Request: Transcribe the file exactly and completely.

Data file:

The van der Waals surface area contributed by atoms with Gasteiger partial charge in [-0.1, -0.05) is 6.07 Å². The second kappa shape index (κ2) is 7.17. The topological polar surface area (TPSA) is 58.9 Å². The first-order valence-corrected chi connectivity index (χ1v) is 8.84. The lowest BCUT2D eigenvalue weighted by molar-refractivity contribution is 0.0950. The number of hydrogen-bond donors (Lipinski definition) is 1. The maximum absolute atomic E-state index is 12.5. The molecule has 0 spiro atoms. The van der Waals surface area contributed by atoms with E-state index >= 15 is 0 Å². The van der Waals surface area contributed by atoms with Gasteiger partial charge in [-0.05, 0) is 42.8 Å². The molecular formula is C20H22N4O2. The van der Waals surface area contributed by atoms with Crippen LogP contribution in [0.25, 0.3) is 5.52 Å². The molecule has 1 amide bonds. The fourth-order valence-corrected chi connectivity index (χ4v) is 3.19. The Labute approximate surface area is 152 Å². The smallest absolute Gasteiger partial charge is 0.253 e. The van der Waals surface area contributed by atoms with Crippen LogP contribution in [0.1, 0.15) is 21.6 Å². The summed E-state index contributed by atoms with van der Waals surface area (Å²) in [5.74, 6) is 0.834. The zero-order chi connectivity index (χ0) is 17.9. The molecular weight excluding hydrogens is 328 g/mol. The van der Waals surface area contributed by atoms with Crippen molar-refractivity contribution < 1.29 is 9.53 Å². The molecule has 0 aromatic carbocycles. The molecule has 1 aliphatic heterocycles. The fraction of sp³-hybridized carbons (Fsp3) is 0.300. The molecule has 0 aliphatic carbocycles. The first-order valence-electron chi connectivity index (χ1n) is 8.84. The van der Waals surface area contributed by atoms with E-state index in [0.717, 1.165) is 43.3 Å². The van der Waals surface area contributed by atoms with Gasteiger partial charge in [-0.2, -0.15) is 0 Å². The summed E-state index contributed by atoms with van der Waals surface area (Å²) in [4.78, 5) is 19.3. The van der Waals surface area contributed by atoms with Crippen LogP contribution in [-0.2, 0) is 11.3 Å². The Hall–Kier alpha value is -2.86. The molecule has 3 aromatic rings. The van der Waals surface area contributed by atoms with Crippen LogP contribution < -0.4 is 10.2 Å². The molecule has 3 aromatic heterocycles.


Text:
The van der Waals surface area contributed by atoms with Gasteiger partial charge in [-0.1, -0.05) is 6.07 Å². The second kappa shape index (κ2) is 7.17. The topological polar surface area (TPSA) is 58.9 Å². The first-order valence-corrected chi connectivity index (χ1v) is 8.84. The lowest BCUT2D eigenvalue weighted by molar-refractivity contribution is 0.0950. The number of hydrogen-bond donors (Lipinski definition) is 1. The maximum absolute atomic E-state index is 12.5. The molecule has 0 spiro atoms. The van der Waals surface area contributed by atoms with E-state index >= 15 is 0 Å². The van der Waals surface area contributed by atoms with Gasteiger partial charge in [-0.05, 0) is 42.8 Å². The molecular formula is C20H22N4O2. The van der Waals surface area contributed by atoms with Crippen LogP contribution in [0.25, 0.3) is 5.52 Å². The molecule has 1 amide bonds. The fourth-order valence-corrected chi connectivity index (χ4v) is 3.19. The Labute approximate surface area is 152 Å². The smallest absolute Gasteiger partial charge is 0.253 e. The van der Waals surface area contributed by atoms with Crippen LogP contribution in [0.1, 0.15) is 21.6 Å². The summed E-state index contributed by atoms with van der Waals surface area (Å²) in [5.74, 6) is 0.834. The zero-order chi connectivity index (χ0) is 17.9. The molecular weight excluding hydrogens is 328 g/mol. The van der Waals surface area contributed by atoms with Crippen molar-refractivity contribution < 1.29 is 9.53 Å². The molecule has 0 aromatic carbocycles. The molecule has 1 aliphatic heterocycles. The fraction of sp³-hybridized carbons (Fsp3) is 0.300. The molecule has 0 aliphatic carbocycles. The first-order valence-electron chi connectivity index (χ1n) is 8.84. The van der Waals surface area contributed by atoms with E-state index in [0.717, 1.165) is 43.3 Å². The van der Waals surface area contributed by atoms with Gasteiger partial charge in [-0.2, -0.15) is 0 Å². The summed E-state index contributed by atoms with van der Waals surface area (Å²) in [4.78, 5) is 19.3. The van der Waals surface area contributed by atoms with Crippen LogP contribution in [-0.2, 0) is 11.3 Å². The Hall–Kier alpha value is -2.86. The molecule has 3 aromatic rings. The van der Waals surface area contributed by atoms with Crippen LogP contribution < -0.4 is 10.2 Å². The molecule has 3 aromatic heterocycles.